Frank Schofield, superintendent, Logan City School District
ONE OF THE great lessons of the film Inside Out is that our emotions can be complicated. For most people, adults and children, each day includes a mix of negative and positive experiences. How we manage the ups and downs of the day, including how we manage the emotions those experiences create, influences both our success and our personal happiness. As the character of Joy learns through the movie, negative emotions are not necessarily bad, but they do tend to have a significant impact on our memories and the decisions we make. The ability to effectively manage those emotions and maintain a positive attitude in the face of negative experiences is essential to our longterm happiness.
So, what can parents do to help their children develop this ability? Neurobiologist Richard Davidson of the University of Wisconsin explains that the brain is “plastic” and can be trained to be more emotionally resilient and to respond to certain emotions in a healthier manner through engaging in mental exercises that help “rewire” the brain. These exercises help students encourage positive thinking and positive affirmations.
Here are three actions that families can take to help their children develop these positive habits:
Giving service to others provides us with a heightened sense of well-being and happiness and can be accomplished by something as simple as performing an unexpected act of kindness, helping a sibling with homework, doing another family member’s chores, or donating time at a soup kitchen or other community organization.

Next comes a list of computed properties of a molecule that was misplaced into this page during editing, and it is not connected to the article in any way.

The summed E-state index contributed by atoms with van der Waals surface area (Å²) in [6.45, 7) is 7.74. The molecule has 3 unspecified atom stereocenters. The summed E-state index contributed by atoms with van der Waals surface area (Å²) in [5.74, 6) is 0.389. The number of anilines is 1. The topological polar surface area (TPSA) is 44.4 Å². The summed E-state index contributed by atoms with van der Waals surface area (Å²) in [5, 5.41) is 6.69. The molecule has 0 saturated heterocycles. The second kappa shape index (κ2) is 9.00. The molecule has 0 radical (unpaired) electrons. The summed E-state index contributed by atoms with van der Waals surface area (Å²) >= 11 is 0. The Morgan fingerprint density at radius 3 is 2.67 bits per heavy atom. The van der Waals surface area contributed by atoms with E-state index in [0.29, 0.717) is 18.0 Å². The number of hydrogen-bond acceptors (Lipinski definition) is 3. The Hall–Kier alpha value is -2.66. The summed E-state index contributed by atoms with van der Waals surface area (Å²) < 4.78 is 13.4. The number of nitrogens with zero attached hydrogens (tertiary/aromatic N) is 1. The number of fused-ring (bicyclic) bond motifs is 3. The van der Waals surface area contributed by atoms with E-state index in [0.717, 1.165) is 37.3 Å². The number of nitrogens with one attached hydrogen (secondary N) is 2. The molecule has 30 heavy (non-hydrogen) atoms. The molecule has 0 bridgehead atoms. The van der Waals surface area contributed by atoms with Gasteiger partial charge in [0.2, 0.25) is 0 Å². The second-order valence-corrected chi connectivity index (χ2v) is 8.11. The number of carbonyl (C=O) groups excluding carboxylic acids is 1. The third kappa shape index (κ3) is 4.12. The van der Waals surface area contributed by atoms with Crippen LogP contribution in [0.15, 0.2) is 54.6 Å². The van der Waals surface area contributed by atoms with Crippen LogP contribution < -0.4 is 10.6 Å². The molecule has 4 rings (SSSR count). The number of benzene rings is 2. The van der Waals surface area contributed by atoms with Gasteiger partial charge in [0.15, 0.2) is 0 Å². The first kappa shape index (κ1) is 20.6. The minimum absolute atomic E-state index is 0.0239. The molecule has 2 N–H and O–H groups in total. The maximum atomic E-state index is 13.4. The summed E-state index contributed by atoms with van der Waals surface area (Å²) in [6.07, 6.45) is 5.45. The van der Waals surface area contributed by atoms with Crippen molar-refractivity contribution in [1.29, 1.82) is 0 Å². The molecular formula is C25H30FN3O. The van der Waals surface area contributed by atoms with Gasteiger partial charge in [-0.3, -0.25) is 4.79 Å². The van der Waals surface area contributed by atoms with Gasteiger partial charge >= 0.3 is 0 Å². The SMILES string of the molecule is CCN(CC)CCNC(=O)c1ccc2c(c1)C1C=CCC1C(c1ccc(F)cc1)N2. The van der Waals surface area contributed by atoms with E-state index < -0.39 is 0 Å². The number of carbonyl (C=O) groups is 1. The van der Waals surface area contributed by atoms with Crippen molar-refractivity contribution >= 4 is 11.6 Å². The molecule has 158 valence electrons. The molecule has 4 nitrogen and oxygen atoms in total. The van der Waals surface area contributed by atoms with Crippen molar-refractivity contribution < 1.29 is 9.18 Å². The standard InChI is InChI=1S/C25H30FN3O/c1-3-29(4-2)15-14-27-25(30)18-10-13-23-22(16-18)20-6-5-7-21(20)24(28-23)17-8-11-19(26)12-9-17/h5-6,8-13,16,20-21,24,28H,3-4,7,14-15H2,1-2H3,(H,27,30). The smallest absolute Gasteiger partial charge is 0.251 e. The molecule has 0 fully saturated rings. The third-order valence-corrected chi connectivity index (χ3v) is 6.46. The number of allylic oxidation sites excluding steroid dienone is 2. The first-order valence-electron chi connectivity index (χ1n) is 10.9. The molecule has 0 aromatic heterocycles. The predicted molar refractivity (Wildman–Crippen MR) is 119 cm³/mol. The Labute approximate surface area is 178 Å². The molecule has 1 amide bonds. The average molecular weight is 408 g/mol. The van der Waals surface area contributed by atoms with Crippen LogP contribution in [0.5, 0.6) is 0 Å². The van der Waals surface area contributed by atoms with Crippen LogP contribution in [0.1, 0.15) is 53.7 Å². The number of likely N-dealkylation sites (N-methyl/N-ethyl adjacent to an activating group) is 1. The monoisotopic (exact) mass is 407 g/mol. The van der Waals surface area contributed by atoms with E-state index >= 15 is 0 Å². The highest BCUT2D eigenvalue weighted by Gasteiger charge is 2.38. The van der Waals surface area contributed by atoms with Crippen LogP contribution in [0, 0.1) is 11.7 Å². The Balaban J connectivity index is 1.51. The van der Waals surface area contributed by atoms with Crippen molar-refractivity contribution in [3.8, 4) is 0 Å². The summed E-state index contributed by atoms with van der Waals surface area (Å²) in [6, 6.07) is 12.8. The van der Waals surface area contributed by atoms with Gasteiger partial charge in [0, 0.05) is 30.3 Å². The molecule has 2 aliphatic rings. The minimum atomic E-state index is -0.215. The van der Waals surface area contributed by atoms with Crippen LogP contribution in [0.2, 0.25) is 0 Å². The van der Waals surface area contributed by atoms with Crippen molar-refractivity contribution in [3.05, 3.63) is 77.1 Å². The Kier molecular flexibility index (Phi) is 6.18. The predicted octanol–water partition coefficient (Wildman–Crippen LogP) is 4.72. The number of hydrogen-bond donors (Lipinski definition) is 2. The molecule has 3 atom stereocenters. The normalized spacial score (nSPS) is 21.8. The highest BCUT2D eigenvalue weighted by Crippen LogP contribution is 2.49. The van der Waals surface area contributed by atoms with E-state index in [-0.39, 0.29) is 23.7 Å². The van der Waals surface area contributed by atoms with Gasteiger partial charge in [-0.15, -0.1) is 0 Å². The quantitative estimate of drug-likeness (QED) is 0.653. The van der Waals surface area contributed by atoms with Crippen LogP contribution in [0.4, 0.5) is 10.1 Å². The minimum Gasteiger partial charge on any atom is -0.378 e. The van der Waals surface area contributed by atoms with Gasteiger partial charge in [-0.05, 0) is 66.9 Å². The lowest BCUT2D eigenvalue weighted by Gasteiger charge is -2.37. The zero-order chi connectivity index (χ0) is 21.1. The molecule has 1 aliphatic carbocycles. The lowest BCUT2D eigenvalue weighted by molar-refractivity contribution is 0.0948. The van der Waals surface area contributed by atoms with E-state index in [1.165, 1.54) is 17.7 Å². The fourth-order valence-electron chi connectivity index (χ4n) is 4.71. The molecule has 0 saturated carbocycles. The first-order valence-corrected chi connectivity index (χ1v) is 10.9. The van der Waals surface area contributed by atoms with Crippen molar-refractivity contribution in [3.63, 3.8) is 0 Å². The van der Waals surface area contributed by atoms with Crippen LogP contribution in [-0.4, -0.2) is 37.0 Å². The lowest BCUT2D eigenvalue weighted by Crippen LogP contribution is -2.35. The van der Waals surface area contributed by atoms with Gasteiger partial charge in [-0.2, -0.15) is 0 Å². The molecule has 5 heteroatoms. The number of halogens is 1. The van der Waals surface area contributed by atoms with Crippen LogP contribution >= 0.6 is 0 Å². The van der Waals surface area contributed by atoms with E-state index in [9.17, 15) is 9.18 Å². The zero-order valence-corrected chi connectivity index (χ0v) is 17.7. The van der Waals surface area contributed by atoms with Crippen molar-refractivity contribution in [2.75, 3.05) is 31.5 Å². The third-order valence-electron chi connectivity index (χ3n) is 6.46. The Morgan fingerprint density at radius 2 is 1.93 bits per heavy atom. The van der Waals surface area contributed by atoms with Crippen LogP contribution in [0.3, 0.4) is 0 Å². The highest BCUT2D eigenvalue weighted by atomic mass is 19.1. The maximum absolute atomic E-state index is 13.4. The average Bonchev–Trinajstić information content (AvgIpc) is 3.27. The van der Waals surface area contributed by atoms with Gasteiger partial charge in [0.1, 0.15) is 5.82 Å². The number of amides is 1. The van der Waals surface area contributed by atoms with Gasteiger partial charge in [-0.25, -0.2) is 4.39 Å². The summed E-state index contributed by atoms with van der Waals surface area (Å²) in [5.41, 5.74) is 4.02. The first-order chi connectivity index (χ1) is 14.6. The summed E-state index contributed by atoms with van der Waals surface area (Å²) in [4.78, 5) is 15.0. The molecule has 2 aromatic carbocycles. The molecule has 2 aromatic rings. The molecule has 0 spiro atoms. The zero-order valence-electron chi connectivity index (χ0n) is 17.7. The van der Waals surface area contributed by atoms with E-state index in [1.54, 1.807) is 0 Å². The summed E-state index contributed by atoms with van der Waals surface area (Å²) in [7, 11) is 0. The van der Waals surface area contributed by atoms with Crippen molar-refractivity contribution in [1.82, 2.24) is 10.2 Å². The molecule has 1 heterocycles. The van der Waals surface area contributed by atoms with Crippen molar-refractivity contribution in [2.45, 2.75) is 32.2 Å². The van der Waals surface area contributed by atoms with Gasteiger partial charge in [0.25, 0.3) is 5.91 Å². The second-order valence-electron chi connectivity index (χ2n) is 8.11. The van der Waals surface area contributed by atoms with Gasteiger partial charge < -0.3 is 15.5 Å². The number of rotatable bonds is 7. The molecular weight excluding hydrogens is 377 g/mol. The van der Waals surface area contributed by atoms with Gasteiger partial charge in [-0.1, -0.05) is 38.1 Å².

Setting and Achieving Goals:
A sense of achievement is reinforcing. When children set goals and recognize their progress toward achieving those goals, it strengthens their sense of self-efficacy, which contributes to their emotional well-being. A number of strategies can be used to support children with effective goal setting, including the WOOP approach: Wish, Outcome, Obstacles, and Plan. Approaches such as this make it more likely that children will achieve their goals, leading to greater confidence and a more positive attitude.
In the 1913 novel Pollyanna, the title character introduced her community to the “Glad Game,” a game she would play by responding to negativity with an expression of gratitude. For example, if somebody were complaining about the rain, Pollyanna might share that she was glad to be indoors or to have an umbrella. Her positive attitude began to spread, increasing the happiness of many individuals in the town. As parents share positive experiences with their children (i.e., hugs, laughter, and positive attention), and encourage children to find things to be positive about, just as Pollyanna did, children become more resilient and better able to manage the negative experiences they face throughout their lives.
Negative experiences and emotions are a natural part of being human. How we manage those emotions is key to our lifelong health and success. The actions mentioned here are just a few tools parents and caregivers can use in their efforts to ensure the long-term happiness and success of their children.